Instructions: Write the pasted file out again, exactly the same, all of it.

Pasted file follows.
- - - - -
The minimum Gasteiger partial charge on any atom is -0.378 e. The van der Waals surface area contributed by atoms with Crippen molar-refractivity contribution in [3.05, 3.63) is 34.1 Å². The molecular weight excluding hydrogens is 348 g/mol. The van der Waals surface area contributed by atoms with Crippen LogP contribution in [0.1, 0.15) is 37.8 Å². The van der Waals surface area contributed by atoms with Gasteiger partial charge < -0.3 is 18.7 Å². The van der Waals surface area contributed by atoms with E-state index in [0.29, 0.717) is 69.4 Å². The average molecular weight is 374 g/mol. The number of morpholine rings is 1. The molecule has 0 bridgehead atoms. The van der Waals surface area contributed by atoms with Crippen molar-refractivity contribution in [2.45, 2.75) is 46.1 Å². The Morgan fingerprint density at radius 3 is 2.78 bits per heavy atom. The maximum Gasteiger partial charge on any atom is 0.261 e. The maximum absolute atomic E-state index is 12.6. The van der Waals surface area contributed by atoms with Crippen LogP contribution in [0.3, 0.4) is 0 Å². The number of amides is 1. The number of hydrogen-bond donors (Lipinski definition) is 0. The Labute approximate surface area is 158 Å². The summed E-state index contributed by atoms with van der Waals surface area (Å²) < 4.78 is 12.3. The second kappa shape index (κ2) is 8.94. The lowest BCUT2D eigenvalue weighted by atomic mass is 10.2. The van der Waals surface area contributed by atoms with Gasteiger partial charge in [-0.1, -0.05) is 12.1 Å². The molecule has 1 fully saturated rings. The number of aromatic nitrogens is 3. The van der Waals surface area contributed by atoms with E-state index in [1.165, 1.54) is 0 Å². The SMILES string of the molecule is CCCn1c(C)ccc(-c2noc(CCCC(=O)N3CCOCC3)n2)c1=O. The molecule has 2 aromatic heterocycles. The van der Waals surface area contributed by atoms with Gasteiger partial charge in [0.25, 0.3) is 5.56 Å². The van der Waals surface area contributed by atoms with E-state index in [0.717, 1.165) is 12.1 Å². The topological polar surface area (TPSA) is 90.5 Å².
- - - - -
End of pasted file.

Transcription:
The minimum Gasteiger partial charge on any atom is -0.378 e. The van der Waals surface area contributed by atoms with Crippen molar-refractivity contribution in [3.05, 3.63) is 34.1 Å². The molecular weight excluding hydrogens is 348 g/mol. The van der Waals surface area contributed by atoms with Crippen LogP contribution in [0.1, 0.15) is 37.8 Å². The van der Waals surface area contributed by atoms with Gasteiger partial charge < -0.3 is 18.7 Å². The van der Waals surface area contributed by atoms with E-state index in [0.29, 0.717) is 69.4 Å². The average molecular weight is 374 g/mol. The number of morpholine rings is 1. The molecule has 0 bridgehead atoms. The van der Waals surface area contributed by atoms with Crippen molar-refractivity contribution in [2.45, 2.75) is 46.1 Å². The Morgan fingerprint density at radius 3 is 2.78 bits per heavy atom. The maximum Gasteiger partial charge on any atom is 0.261 e. The maximum absolute atomic E-state index is 12.6. The van der Waals surface area contributed by atoms with Crippen LogP contribution in [0.3, 0.4) is 0 Å². The number of amides is 1. The number of hydrogen-bond donors (Lipinski definition) is 0. The Labute approximate surface area is 158 Å². The summed E-state index contributed by atoms with van der Waals surface area (Å²) < 4.78 is 12.3. The second kappa shape index (κ2) is 8.94. The lowest BCUT2D eigenvalue weighted by atomic mass is 10.2. The van der Waals surface area contributed by atoms with Gasteiger partial charge in [-0.1, -0.05) is 12.1 Å². The molecule has 1 fully saturated rings. The number of aromatic nitrogens is 3. The van der Waals surface area contributed by atoms with E-state index in [1.165, 1.54) is 0 Å². The SMILES string of the molecule is CCCn1c(C)ccc(-c2noc(CCCC(=O)N3CCOCC3)n2)c1=O. The molecule has 2 aromatic heterocycles. The van der Waals surface area contributed by atoms with Gasteiger partial charge in [0.25, 0.3) is 5.56 Å². The van der Waals surface area contributed by atoms with E-state index in [0.717, 1.165) is 12.1 Å². The topological polar surface area (TPSA) is 90.5 Å².